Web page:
(urth) short sun article repost part 1
marcaramini at yahoo.com
Wed Feb 12 07:56:24 PST 2014
Here's the whole short sun write up in a few parts. Forgive the fresh-out-of-grad-school useless Derrida quotes. Now I feel like saying 'deconstruct this ..." when I read nonsensical lit crit like 200 pages on Beckett's Unnameable that never even bothers to identify the unnameable, but just goes on and on with gobbledegook and circular non-explanation.
Cribs: The trees eat and recombine and are the "parents" of the vanished people. They hybridize with humanity and what they eat in one generation may result in a new "stronger" offspring species with double the genetic information. The vines that parasitize them, the lianas, are the nascent inhumi, and blood makes their offspring sentient as well - in its absence, they revert to vines ... the narrator's staff is an inhumi bumping around in the night. The Whorl has returned to its origin point. After OBW at the end under the big tree, Horn is in Babbie and the narrator is Silk in denial, who caught the ball and won the game (Babbie is the beast with three horns)
Green is Urth, astral travel is time travel, the city on Green is a future Nessus, the ship tower on Green is THE ship tower we know, the stiff legged birdlike thing walking on the high cliff could resonate with the high place where Severian and the other gods sleep at the end of UotNS etc etc etc.
Tree-Corn, Silk-Horn, and
the Word-Whorl Riddle of the Short Sun
By Marc Anthony Aramini
"Paradoxes explain everything...since they do, they can’t be explained."
(Krait to Horn as he languished in the pit ~ OBW 211).
Certainly, the most basic perusal of Gene Wolfe’s Book of the Short Sun leads one to the inexorable conclusion that Blue and Green are planets far distant from the ancient Urth of The Book of the New Sun, and that the events in its narrative end just as The Book of the New Sun is beginning. We see both places clearly, and the rules of the travel between the two seem to be just as clear: the autochthonous Neighbors of Green and Blue have allowed the narrator of Short Sun to travel across distances instantaneously. However, by a complicated narrative paradox, the entire sequence falls into an astonishingly different light. Krait’s statement is a meta-textual challenge to the reader of Short Sun - begging us to find the paradox that explains the book.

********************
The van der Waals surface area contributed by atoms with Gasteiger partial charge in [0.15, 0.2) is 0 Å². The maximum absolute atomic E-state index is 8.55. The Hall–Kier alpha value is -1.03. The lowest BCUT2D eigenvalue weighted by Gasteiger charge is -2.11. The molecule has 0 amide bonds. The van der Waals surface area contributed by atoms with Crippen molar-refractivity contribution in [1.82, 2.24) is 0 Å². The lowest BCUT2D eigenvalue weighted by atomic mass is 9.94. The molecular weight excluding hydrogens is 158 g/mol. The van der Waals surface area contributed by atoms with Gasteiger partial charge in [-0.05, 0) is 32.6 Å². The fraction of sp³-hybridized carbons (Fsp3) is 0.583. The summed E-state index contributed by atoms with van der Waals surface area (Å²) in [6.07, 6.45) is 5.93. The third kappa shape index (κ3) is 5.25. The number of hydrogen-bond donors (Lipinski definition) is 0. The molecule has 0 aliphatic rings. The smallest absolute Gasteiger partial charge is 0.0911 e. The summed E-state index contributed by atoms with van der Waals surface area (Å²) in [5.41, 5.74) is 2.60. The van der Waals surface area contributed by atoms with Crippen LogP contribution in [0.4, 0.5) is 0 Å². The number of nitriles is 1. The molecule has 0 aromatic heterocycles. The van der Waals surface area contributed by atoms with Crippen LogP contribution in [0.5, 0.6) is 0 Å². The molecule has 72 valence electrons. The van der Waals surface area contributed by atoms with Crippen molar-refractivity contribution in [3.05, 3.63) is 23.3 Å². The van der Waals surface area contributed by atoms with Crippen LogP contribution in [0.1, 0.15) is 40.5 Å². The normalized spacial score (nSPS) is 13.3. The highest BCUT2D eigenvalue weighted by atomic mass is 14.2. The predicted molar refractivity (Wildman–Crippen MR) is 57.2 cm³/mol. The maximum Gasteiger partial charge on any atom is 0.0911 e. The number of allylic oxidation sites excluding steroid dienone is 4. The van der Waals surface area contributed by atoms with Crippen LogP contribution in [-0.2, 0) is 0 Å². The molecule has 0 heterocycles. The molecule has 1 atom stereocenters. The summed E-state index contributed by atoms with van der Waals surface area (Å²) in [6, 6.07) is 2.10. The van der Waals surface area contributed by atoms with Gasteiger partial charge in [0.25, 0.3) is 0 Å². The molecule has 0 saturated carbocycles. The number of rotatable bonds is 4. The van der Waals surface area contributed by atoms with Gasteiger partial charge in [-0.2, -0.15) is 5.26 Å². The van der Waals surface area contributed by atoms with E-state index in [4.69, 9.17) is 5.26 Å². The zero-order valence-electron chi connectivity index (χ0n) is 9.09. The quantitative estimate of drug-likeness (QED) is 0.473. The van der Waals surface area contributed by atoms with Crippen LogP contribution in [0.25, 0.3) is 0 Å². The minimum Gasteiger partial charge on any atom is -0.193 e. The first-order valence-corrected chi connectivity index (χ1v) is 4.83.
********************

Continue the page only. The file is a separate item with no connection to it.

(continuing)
Gene Wolfe has always presented something of an interpretive problem. Even the most precursory reading of texts such as Peace or The Book of the New Sun reveals that he uses a technique of exposition which can only be categorized as metonymic in nature: he creates word associations and imbues objects with meaning. Perhaps the most well-accepted example of this is the word "tree" in his novel Peace: it comes to represent death - and not only death, but the very death of the narrator. In the first line of the novel, a tree falls. Only hundreds of pages later do we learn that a certain married woman (he gives her maiden name in the first sentence, leaving us to infer that it is the same woman) plants trees on the graves of her friends. Therefore, the tree in the first line fell on a grave. Wolfe has used similar tactics in all his fiction, creating simple word associations that are charged with meaning. Perhaps nowhere is this more prevalent, and more
confusing, than in his latest opus: The Book of the Short Sun. Let us examine five words and see what kind of relationship we can cull from them: tree, corn, silk, horn, and green. There are three basic questions which must be answered by the reader to understand the book: who is the narrator, what is the significance of the secret of the inhumi, and what is the setting? Only a look at those five key words will help us to answer these questions.
The word with the most precedent as a symbol denoting something else in Wolfe is certainly tree - both The Fifth Head of Cerberus and Peace rely on paying attention to the foliage most carefully. Derrida, the deconstructionist, has something to say about signs that shift meanings in a particular context:
"Every sign can be cited, put between quotation marks; thereby it can break with every given context, and engender infinitely new contexts in an absolutely nosaturable fashion. This does not suppose that the mark is valid outside its context, but on the contrary that there are only contexts without any center of absolute anchoring. This citationality, duplication, or duplicity, this iterability of the mark is not an accident or an anomaly, but is that (normal/abnormal) without which a mark could no longer even have a so-called ‘normalfunctioning. What would a mark be that one could not cite? And whose origin could not be lost on the way?"
In an odd case of trans-temporal inspiration, Derrida might have been speaking of the signs and marks evident
throughout Gene Wolfe’s The Book of the Short Sun. It is easy enough to cite a shifting image as ephemeral as a tree, a kernel of corn, or a color from that book and allow those objects to be nothing more than a tree, a kernel of corn, or a color. But that won’t work this time. Indeed, the story of the planets Blue, Green and their orbiting Whorl creates a huge canvas of possible contexts: contexts without any center of absolute anchoring. Without a thorough understanding of these shifting settings, it may be possible that many of the marks dropped throughout The Book of the Short Sun are robbed of their normal function - their origin lost on the way. Therefore, it is important that we look at these words in their original context - prompting some quite lengthy quotes. The quotes in this essay are VITAL to an understanding of the book - any reader must take note of the five words I have mentioned above, for they become supercharged with meaning.
First, look at the rules of fiction: every story needs a setting. The Book of the Short Sun is no different. A first person narrative should have an identifiable speaker. Gene Wolfe has succeeded in conflating both of these basic aspects of narrative into a huge puzzle. Here is an example:
I want very much to describe the Red Sun Whorl in such a way that you can see it, Nettle to do it so well that whoever reads this can. Have I made you see Green’s jungles? The swamps and their dire inhabitants? The immense trees and the lianas clinging to them like brides? Or the City of the Inhumi, a grove of disintegrating towers like a noble face rotting in the grave? No. I have given only scattered hints in spite of all my efforts. What will be the use of trying, in that case?